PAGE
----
to stress the point of view of the Local and Regional Authorities regarding the proposals contained in the European Commission's proposal on the European Media Freedom Act (COM(2022) 457 final)
to highlight that regions play a major role in regulating and supporting the media and cultural sectors in the EU
to demand that the EU's intervention in the media sector does not overlap with existing systems of media supervision and that it avoids any overregulation
to call for a closer cooperation between media regulatory authorities and stress that the European Board for Media Services proposed by the European Commission must be protected against any political and business influence
to highlight the principles of subsidiarity, proportionality and multilevel governance as key to the EU's democratic accountability
In its follow-up report of 20 September 2023, the European Commission took note of the Committee's suggestion to lower the threshold of local governments of territorial entities subject to monitoring and reporting on state advertising to those of over 100 000 inhabitants. The Commission argues that obligations deriving from the European Media Freddom Act mean that some Member States might have to, in certain limited instances, extend competences of their national regulatory authorities to covertargeted areas, but that it remains ultimately a choice for the Member States how to organise their national regulatory authorities. The Commission furthermore notes that many of the provisions of the EMFA proposal are principle-based, as opposed to detailed harmonisation, and leave the competences for regulating media with the Member States.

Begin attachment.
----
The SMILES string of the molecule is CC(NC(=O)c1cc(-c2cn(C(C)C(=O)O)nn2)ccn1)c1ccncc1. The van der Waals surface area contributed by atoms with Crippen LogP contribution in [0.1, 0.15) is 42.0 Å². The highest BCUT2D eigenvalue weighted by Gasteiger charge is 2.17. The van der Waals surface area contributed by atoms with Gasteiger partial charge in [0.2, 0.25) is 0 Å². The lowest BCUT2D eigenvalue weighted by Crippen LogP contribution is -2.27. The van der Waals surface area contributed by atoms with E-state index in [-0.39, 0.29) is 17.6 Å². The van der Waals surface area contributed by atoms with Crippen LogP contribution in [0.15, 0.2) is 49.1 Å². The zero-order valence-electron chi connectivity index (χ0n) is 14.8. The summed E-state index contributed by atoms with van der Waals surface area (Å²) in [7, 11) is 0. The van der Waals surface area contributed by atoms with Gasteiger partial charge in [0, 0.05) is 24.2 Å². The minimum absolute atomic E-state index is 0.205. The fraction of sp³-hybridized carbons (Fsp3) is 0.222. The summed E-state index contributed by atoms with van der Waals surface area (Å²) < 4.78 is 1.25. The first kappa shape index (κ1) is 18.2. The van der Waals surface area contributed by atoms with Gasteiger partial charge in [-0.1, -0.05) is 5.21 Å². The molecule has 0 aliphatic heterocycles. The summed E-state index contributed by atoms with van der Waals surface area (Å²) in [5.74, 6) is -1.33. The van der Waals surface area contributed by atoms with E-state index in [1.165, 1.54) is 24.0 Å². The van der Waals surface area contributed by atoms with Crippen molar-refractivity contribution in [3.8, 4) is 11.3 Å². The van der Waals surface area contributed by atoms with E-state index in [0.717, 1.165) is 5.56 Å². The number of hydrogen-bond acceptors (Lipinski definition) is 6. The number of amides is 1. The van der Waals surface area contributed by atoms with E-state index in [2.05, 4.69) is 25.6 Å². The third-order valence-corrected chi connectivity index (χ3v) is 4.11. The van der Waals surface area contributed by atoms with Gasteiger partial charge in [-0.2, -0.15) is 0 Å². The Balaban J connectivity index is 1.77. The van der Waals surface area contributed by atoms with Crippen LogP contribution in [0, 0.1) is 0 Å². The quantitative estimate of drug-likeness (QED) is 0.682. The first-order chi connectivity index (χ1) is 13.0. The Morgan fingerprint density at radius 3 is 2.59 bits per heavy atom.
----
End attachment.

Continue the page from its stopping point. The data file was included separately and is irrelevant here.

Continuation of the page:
THE EUROPEAN COMMITTEE OF THE REGIONS
strongly supports efforts to safeguard media freedom, pluralism and independence, as well as the safety of journalists;
reiterates strongly that subsidiarity, proportionality and multilevel governance are key principles and fundamental features for the functioning of the EU and its democratic accountability; emphasises that the legal act of a Directive would better serve these principles, while still attaining the goals of the initiative;
stresses that in many Member States the regions play a role in regulating and supporting the media and cultural sectors, warns of the potential negative effects of overregulation on the well-established media systems across the EU Member States in which media freedom and pluralism are ensured and calls in this regard for caution in initiatives aiming to harmonise and centralise the regulation of the media at European level;
questions the appropriateness of regulating media systems on the sole legal basis of the internal market competence under Article 114 TFEU; calls that it should be made clear that safeguarding media freedom and pluralism is the responsibility of the Member States and that these objectives go beyond the mere promotion of the internal market;
stresses that the duty and responsibility of the Member States to guarantee media pluralism must be implemented efficiently, and that the respect of the principles of independent media supervision that is free from political influence shall be ensured;
requests due attention to the independence of the proposed European Board for Media Services from political and business influence;
calls for the introduction of concrete obligations for very large online platforms in order to protect the journalistic-editorial content in the online sector;
reiterates its commitment to pursuing efforts to safeguard democratic resilience, rule of law and fundamental rights, and firmly supports all efforts to ensure an open, fair and pluralistic political debate.